Since this blog started I've noticed an interesting trend.
It appears as if they're are a lot of you that are into this whole "moving your body again" thing. The problem is you're overwhelmed because it's been a while and you don't know where to start.
You see cool stuff like primal movement, forest parkour, or awesome flexibility and it feels so exciting! I get it. Sometimes I feel like a kid in a giant playground with so many cool things to play with that I have no idea what direction to go in.
But if you haven't been moving for a while, not only are you going to have trouble with what to focus on, you'll also probably be lacking some confidence in your body.
Telling you to "just start" and "listen to your body" doesn't help much when you're lost in a strange world where you no longer speak the language your body is talking in.
My first recommendation might insult you. You might think "I came here to learn how to move again, and you're giving me advice I could have gotten from a five year old."
That's the whole point though. Learning to move again doesn't have to be simple or complicated.
That's why I suggest you get started with, wait for it... walking.
Yep, simple, plain old, walking.
What I do recommend though is that you start with your shoes off, and try as much as possible to walk on uneven surfaces (we're not meant to walk on flat, predictable surfaces, it makes our ankles and feet weak). In between the sidewalk and the curb is usually the best best if you're in an urban setting. Or if you have access to trails close by, that would be the best.
But don't just walk like a typical, docile caged human let out for it's "free time."
While you're walking try hanging a little from any low tree branches you encounter. Experiment with jumping on rocks, curbs or other objects you encounter. When branches and leaves are in your way, duck and weave your head out of the way instead of simply walking around them.
Don't worry, the environment is safe to touch, you're not going to break anything or get arrested.
By actually moving and exploring a typical walk can turn into a very enriching movement experience.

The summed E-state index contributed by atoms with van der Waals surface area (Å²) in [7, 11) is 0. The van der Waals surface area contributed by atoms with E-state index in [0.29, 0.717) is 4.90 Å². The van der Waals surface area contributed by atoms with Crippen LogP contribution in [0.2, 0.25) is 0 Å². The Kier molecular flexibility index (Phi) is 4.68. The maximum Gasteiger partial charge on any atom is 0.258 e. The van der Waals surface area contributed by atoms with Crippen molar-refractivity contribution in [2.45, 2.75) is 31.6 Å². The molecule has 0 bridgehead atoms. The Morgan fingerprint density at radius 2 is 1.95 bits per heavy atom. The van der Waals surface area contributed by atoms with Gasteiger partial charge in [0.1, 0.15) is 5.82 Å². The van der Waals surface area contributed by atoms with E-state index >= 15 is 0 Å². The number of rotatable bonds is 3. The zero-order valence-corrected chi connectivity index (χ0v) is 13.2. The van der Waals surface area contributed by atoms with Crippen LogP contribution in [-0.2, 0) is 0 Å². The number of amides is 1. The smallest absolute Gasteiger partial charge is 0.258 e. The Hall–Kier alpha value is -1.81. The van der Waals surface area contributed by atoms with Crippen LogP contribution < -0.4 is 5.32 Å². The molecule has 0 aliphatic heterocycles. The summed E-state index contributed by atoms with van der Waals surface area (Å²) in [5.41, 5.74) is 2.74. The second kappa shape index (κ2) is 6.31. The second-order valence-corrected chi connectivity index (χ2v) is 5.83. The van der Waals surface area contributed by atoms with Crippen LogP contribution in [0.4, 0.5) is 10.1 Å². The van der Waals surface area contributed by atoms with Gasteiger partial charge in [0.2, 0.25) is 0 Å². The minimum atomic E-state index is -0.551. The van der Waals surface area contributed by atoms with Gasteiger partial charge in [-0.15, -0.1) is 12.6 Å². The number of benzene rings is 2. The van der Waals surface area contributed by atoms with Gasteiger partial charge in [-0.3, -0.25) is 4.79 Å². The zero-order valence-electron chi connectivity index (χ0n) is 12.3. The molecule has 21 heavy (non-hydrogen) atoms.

Just talking about it is making me want to get up from the keyboard this instant and start walking!
Find some monkey bars and play around with them. Try jumping on or over benches. Play on a swing. Relearn how to just move without making it into a big deal.
Once you've done that a bit, you can challenge yourself by trying to figure out how many movement possibilities you can find with a simple object.
This could be a park bench, a tree branch or a simple railing.
Let's take for example a common rail. At first sight you assume there's only one real movement you can do: jump over it.
So you think "That's boring. Who wants to play with this stupid rail?"
Surely a jungle gym or obstacle course would be much more fun."
But stick with it and you'll see that it's not just a stupid rail.
If you release your judgments and you'll find there's more to this rail than you thought.
Aha! You can also climb under it.
And upon further inspection you realize you can balance on top of it. You could even jump onto it or vault over it if you got enough confidence. Or hang from it. Or underbar it. Or flip, cartwheel or roll over it!
You get what I mean. 🙂
Pretty soon a stupid rail is a magical playground of endless movement creativity.
Still not seeing it? Here's an example:
There's a lot you can do to start healing yourself. Learning as much as you can about your own body and how to maintain it is a critical part of being human.
But a lot of it is simply moving again. Many of us stop moving when we're hurt because we're afraid of injuring ourselves. That usually just makes the problem worse.
If we stop moving we then develop muscle imbalances from stationary living and only reinforce the fear of using our own bodies.
If you're really serious about correcting imbalances and realigning your body, I recommend getting these two books:
They'll help you get started on your path.
However, for the majority of folks, it's very difficult to self-diagnose what you need to work on. For this I recommend seeing a functional movement screen practitioner or an Egoscue exercises practitioner.
They can help by look at your body as a whole and how to address your kinks and weaknesses.
You might start by investigating these questions:
How far you want to take this investigation is up to you and how far you want to go with movement.
Whatever you do, just start where you are. Break free from your rusty cage of human domestication and trust your animal instincts.
Go outside, and be curious. Be willing to be seen as the "weird adult moving around."
You'll find that it isn't as hard as you think.